The Odyssey easily holds its own on the highway and never felt like it was labouring under any load, even when I was carting seven girls to a birthday party. That was when the third row seats came in handy. Roomy, but not really meant for adults to occupy them for any stretch of time, the third row nonetheless is a great tool to have in your minivan toolbox.

But another bonus is the configurable second row. Not only can the second row accommodate three child seats, but the middle seat folds down as needed, giving the other two passengers a bit of elbow room. They can also slide fore and aft to give everyone a bit more leg room. And, once you fold the third row down into the floor and remove the second row, you have enough room (says Honda) to load in 4′ x 8′ sheets of plywood. Want more convenience? The Touring model comes with a built-in vacuum cleaner.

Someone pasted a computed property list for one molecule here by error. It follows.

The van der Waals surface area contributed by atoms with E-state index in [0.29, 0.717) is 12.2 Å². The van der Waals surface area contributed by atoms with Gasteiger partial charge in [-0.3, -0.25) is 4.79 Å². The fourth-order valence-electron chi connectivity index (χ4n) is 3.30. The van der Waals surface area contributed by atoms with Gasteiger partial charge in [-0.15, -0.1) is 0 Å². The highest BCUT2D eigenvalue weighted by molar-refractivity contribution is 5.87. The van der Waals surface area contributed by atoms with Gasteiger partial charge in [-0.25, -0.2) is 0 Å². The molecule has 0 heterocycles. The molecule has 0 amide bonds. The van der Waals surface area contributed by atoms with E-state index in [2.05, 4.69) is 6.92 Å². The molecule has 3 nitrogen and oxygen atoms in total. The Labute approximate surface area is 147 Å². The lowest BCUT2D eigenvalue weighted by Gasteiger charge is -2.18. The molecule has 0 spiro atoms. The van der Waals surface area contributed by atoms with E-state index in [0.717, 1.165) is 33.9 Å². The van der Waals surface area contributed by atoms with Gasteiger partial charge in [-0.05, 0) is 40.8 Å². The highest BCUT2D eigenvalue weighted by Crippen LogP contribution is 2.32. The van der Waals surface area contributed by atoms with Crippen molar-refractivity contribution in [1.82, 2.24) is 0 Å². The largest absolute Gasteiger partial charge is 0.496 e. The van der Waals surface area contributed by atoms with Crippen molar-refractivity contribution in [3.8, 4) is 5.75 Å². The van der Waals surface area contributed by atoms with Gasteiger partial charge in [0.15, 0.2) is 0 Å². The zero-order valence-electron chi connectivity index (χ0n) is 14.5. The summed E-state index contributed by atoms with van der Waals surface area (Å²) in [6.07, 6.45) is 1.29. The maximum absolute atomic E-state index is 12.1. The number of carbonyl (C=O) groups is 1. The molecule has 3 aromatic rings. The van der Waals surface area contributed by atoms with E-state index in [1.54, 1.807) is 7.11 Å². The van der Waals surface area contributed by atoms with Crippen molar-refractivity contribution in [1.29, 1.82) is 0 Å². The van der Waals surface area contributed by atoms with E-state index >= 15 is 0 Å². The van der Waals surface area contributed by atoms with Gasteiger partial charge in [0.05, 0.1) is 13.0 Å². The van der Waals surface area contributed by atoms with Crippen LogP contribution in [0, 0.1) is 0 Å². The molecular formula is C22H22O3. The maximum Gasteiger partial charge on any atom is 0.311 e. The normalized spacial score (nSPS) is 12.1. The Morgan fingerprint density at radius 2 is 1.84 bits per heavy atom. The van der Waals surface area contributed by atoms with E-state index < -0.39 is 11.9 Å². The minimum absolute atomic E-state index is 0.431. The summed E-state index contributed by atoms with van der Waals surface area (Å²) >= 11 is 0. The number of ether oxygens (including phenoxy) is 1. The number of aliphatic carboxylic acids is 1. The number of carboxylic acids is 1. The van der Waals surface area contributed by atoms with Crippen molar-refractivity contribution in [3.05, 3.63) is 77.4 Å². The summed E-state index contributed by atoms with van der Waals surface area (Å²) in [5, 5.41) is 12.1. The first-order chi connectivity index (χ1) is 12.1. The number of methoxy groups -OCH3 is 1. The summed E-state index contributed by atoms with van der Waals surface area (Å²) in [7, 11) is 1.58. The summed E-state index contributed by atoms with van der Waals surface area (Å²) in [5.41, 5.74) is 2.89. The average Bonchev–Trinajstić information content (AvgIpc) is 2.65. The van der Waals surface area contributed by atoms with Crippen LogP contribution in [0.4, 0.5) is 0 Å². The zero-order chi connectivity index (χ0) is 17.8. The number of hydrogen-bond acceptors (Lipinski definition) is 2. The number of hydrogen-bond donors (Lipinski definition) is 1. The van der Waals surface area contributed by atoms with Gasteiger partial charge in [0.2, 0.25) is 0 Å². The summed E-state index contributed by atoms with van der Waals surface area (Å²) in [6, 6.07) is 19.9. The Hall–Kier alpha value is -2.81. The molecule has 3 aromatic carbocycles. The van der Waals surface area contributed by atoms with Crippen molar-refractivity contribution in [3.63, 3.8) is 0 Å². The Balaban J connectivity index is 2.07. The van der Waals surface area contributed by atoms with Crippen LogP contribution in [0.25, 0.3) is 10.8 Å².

The driver’s seat was extremely comfortable and all the controls were easy to reach. Another plus of the boxy shape of most minivans means great visibility with very few blind spots. Rear sliding doors on both sides made getting into and out of the van easy, especially when parked in tight spaces.

As important as comfort is, the Odyssey has power to match. The 3.5L V6 engine helped it pull away from stoplights like a pro and accelerate on the highway with no hesitation. Honda puts the Odyssey’s fuel economy at 12.3 L/100 km (city), 8.5 L/100 km. (highway).

The Odyssey is an all-round refined vehicle that serves many purposes. It’s hard to hate, so why not just enjoy the minivan years?

Cars Driving Fuel efficiency Technology

Toronto Star story on fuel-efficient driving

A piece I wrote for the Star’s Wheels section in my role as CAA Magazine editor. It was published on the web Feb. 24 and in print Feb. 25, 2012


If you’re like most drivers, you’re probably wondering how to reconcile your love of the open road with your concern for the environment.